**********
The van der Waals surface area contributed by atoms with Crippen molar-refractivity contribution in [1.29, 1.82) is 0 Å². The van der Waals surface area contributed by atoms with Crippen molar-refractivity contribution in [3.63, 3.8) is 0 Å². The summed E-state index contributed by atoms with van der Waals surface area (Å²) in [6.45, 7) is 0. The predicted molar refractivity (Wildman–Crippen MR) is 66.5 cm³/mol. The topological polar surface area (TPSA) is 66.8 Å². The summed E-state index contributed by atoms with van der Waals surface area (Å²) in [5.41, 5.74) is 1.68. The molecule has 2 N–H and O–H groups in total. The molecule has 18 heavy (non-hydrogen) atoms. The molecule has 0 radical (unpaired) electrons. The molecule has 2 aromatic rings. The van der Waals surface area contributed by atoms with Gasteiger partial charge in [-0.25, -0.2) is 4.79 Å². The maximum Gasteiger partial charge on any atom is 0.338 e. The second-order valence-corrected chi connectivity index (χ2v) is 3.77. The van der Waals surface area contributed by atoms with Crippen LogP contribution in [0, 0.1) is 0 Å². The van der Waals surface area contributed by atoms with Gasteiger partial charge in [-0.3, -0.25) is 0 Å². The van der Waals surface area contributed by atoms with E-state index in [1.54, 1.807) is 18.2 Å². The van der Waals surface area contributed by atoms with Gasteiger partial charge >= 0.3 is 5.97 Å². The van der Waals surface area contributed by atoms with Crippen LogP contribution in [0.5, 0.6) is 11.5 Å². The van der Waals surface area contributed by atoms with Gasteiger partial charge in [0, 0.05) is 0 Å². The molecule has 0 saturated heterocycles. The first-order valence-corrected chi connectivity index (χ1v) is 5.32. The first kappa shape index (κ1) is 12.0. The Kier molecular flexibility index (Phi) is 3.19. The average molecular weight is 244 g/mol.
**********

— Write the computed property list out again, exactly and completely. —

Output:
The van der Waals surface area contributed by atoms with Crippen molar-refractivity contribution in [1.29, 1.82) is 0 Å². The van der Waals surface area contributed by atoms with Crippen molar-refractivity contribution in [3.63, 3.8) is 0 Å². The summed E-state index contributed by atoms with van der Waals surface area (Å²) in [6.45, 7) is 0. The predicted molar refractivity (Wildman–Crippen MR) is 66.5 cm³/mol. The topological polar surface area (TPSA) is 66.8 Å². The summed E-state index contributed by atoms with van der Waals surface area (Å²) in [5.41, 5.74) is 1.68. The molecule has 2 N–H and O–H groups in total. The molecule has 18 heavy (non-hydrogen) atoms. The molecule has 0 radical (unpaired) electrons. The molecule has 2 aromatic rings. The van der Waals surface area contributed by atoms with Gasteiger partial charge in [-0.25, -0.2) is 4.79 Å². The maximum Gasteiger partial charge on any atom is 0.338 e. The second-order valence-corrected chi connectivity index (χ2v) is 3.77. The van der Waals surface area contributed by atoms with Crippen LogP contribution in [0, 0.1) is 0 Å². The van der Waals surface area contributed by atoms with Gasteiger partial charge in [-0.3, -0.25) is 0 Å². The van der Waals surface area contributed by atoms with E-state index in [1.54, 1.807) is 18.2 Å². The van der Waals surface area contributed by atoms with Gasteiger partial charge >= 0.3 is 5.97 Å². The van der Waals surface area contributed by atoms with Crippen LogP contribution in [0.5, 0.6) is 11.5 Å². The van der Waals surface area contributed by atoms with Gasteiger partial charge in [0, 0.05) is 0 Å². The molecule has 0 saturated heterocycles. The first-order valence-corrected chi connectivity index (χ1v) is 5.32. The first kappa shape index (κ1) is 12.0. The Kier molecular flexibility index (Phi) is 3.19. The average molecular weight is 244 g/mol.